App is a word that was barely even part of the public lexicon a few years ago, but now has become such an entrenched part of it that even my mom — quite possibly the least technologically inclined person on the planet — drops the phrase, “There’s probably an app for that.”
In the A/V world, apps enable cool streaming services like Pandora, Rhapsody, and Netflix on network-connected components. They also offer another huge benefit by allowing IP-based control of components over the network.
This is a good thing, because — let’s be honest — the remote controls that manufacturers have included with their systems for years are pretty much garbage. And lest you think I’m picking on a particular manufacturer, please understand that I mean all of them. I’m especially talking about A/V receiver remotes so horribly designed that you might assume third-party universal remote control makers have them on the take. With tons of tiny, rarely used buttons with little or no backlighting, and more buttons hidden behind doors, they’re about as intuitive and easy to use as the Large Hadron Collider.
Because of this, one of the first things most sensible people do after installing a new component is immediately put aside the included remote and program the device into their universal remote of choice. But many A/V receiver, Blu-ray, and media server manufacturers are now embracing app-based control. Such apps, which are usually free, often provide much greater feedback and incorporate a far slicker design than the traditional IR remote that’s packed in the box. A control app can display things like volume levels, surround modes, and the title/time elapsed for the current track that’s playing. Plus, since the apps communicate with components via Wi-Fi, they will control your gear even if it isn’t located within line-of-sight of the remote, a major limitation of IR-based controllers.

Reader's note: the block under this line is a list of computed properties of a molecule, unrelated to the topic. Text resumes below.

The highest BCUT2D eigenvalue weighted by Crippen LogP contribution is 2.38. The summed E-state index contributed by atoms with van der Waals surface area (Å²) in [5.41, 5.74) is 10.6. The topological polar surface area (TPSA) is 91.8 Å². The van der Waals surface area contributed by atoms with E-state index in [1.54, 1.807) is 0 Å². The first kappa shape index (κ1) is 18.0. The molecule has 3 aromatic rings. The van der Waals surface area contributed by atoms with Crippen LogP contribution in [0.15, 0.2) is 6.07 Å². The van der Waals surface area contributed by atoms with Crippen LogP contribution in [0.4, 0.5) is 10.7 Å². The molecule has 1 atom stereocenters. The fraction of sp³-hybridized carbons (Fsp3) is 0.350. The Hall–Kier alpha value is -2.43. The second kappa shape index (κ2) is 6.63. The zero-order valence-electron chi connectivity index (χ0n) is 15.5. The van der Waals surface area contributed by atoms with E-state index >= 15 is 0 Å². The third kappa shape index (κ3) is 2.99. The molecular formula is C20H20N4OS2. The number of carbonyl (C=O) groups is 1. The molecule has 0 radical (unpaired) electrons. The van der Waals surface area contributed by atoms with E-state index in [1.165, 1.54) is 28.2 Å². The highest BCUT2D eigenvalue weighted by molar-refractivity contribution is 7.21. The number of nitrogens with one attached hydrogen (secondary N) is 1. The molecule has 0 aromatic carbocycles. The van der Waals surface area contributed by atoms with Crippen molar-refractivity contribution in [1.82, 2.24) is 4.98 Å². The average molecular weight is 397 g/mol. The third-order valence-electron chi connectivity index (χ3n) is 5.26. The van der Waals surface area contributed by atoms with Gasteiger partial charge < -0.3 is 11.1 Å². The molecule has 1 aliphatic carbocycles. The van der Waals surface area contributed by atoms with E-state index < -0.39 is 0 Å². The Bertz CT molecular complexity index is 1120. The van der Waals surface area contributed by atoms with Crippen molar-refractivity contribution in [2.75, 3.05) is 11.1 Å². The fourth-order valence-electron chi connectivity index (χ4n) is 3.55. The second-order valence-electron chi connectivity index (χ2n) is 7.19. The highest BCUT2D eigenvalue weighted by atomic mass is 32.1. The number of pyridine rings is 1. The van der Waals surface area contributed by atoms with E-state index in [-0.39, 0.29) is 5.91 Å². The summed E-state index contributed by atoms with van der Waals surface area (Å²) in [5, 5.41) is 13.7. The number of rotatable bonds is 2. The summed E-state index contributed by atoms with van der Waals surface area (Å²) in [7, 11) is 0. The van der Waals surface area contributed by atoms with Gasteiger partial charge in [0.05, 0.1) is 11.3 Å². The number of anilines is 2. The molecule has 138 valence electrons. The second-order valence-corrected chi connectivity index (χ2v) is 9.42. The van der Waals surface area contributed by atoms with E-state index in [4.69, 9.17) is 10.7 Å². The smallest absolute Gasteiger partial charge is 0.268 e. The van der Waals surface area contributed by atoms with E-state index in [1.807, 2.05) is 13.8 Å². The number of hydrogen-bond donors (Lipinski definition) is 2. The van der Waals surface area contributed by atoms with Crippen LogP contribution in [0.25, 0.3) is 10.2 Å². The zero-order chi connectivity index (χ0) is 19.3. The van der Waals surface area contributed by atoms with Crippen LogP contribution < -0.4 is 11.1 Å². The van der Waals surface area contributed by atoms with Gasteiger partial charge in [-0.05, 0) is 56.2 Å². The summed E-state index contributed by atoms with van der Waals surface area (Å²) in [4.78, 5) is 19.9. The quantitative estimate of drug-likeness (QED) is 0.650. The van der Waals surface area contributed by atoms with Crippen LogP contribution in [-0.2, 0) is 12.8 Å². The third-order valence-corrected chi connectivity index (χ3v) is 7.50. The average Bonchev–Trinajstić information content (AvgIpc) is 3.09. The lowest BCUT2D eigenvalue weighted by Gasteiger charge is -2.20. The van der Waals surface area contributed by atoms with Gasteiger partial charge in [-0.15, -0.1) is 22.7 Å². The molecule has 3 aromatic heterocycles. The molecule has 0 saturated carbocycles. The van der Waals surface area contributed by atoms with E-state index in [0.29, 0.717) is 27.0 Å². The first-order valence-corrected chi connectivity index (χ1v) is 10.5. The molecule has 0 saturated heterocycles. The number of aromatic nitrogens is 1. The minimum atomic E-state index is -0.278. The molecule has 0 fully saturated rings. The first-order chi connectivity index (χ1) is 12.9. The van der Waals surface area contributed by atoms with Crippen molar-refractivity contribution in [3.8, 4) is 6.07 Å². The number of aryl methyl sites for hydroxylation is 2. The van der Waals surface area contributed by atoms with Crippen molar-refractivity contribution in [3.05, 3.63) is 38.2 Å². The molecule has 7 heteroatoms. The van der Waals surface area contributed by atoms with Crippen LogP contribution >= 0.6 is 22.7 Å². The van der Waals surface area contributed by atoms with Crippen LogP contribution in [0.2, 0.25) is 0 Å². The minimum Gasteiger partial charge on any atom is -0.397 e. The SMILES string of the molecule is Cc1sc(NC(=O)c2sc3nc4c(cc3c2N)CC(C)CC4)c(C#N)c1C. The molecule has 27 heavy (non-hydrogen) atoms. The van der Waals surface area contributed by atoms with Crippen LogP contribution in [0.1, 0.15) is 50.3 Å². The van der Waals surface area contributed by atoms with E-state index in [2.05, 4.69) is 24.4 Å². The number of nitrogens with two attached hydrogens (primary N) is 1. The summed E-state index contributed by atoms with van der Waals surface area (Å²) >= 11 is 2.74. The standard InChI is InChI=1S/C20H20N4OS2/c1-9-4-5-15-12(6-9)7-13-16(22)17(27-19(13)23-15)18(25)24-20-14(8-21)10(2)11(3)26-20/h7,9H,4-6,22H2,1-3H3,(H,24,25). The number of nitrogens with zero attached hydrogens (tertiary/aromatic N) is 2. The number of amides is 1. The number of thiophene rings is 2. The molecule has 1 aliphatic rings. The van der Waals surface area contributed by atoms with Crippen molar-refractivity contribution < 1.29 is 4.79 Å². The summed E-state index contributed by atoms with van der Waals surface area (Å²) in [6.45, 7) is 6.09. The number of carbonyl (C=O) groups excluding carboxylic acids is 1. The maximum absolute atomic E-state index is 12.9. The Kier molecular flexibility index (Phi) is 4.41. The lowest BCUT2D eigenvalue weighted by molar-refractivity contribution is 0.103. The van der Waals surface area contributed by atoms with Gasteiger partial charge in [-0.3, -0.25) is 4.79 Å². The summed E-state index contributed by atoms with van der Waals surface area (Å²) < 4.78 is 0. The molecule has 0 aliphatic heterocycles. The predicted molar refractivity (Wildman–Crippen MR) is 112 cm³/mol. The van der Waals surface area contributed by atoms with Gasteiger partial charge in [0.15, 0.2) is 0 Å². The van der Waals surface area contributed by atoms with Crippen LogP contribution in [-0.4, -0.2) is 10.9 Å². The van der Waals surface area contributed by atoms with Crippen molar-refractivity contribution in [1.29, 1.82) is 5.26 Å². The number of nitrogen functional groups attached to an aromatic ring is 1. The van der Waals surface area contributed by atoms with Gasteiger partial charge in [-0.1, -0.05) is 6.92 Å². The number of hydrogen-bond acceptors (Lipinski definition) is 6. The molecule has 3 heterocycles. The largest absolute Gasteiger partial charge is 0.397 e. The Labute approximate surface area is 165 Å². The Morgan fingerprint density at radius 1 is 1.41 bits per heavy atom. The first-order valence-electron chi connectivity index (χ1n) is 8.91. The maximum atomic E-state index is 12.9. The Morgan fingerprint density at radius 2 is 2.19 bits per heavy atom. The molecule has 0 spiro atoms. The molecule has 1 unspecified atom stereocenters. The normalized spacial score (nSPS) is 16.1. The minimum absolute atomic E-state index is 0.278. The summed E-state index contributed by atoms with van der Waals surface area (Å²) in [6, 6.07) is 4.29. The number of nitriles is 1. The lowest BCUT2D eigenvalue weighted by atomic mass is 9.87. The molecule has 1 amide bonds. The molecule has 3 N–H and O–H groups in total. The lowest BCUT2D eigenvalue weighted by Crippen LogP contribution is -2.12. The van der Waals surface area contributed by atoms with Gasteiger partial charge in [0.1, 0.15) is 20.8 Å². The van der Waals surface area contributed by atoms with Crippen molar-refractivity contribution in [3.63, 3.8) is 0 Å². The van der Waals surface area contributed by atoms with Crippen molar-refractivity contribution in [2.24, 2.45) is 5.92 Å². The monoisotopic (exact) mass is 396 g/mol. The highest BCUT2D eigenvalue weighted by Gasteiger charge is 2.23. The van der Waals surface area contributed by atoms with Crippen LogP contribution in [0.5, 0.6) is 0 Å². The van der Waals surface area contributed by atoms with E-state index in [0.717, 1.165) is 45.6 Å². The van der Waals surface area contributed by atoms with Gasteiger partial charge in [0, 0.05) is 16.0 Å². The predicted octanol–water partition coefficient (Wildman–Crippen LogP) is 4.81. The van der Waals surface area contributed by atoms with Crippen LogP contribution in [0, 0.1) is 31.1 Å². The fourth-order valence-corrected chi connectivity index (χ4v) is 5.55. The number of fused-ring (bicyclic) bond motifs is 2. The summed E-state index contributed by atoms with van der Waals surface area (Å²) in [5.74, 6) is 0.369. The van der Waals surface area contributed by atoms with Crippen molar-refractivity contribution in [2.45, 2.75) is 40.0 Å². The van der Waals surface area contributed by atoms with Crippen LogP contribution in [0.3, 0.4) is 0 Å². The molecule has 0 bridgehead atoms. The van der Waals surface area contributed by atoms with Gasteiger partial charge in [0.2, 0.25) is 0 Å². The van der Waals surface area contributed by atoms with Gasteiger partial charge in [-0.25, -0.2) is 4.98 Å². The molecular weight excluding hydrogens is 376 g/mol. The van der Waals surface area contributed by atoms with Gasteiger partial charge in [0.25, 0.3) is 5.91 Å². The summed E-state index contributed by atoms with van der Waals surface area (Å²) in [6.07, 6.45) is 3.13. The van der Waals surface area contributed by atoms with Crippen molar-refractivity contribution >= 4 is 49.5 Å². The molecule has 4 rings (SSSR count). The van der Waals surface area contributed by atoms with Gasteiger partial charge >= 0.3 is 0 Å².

App-based control can also be terrific for accessing Web content via TVs and Blu-ray players, as some apps incorporate a QWERTY keyboard for faster surfing. Also, several apps allow navigation of things like menus or channel lists via up/down finger swipes, so you don’t have to constantly look at your portable’s screen.
Since the apps reside within your tablet or smartphone, they eliminate the coffee table clutter that comes from using multiple remotes and reduce the chance of losing the remote.
I use Marantz’s Remote App on my iPad to control my Marantz preamp/processor, and I love that I can use it to browse my Pandora stations and networked audio library without having to turn the TV on. It’s also great for rapidly adjusting volume using the slider bar or cueing the correct volume before starting a movie.
By far the slickest apps are the ones supplied by media server companies. These manufacturers push the envelope of what app control can offer, with loads of metadata and graphically rich displays. Two of the best apps I regularly use come from Kaleidescape and Sonos (the latter is shown above), both designed to take advantage of the iPad’s larger screen size and retina display. Kaleidescape’s app allows rapid access to every movie and album in your collection with cover art display, album reviews and artist bios, and full virtual remote control. A recent update adds reviews from Rotten Tomatoes and Common Sense Media information. Sonos’s app puts the entire world of streaming audio at your fingertips, letting you jump among different services as well as rooms within your home in an incredibly intuitive manner.
One drawback to app control is that jumping in and out of individual apps to control each component creates a somewhat disjointed experience. But automation systems from companies like Control4, Crestron, Savant, and URC can cohesively tie an entire system together, allowing one-button, “Watch Movie”-type control over your system from an app running on a tablet or smartphone. Other iPad- and iPhone-based universal control solutions like Logitech’s Harmony Link and the ones reviewed in our Remote Control app feature on page 26 are growing in power and flexibility. And we’re likely to see even more new, innovative offerings as the tablet market continues to expand.
John Sciacca began his career as a custom installer in 1998 at Custom Theater and Audio in Murrells Inlet, South Carolina, where he still works. He's still trying to figure out how to get the members of his family to turn the lights off when they're actually in the house, let alone from hundreds of miles away.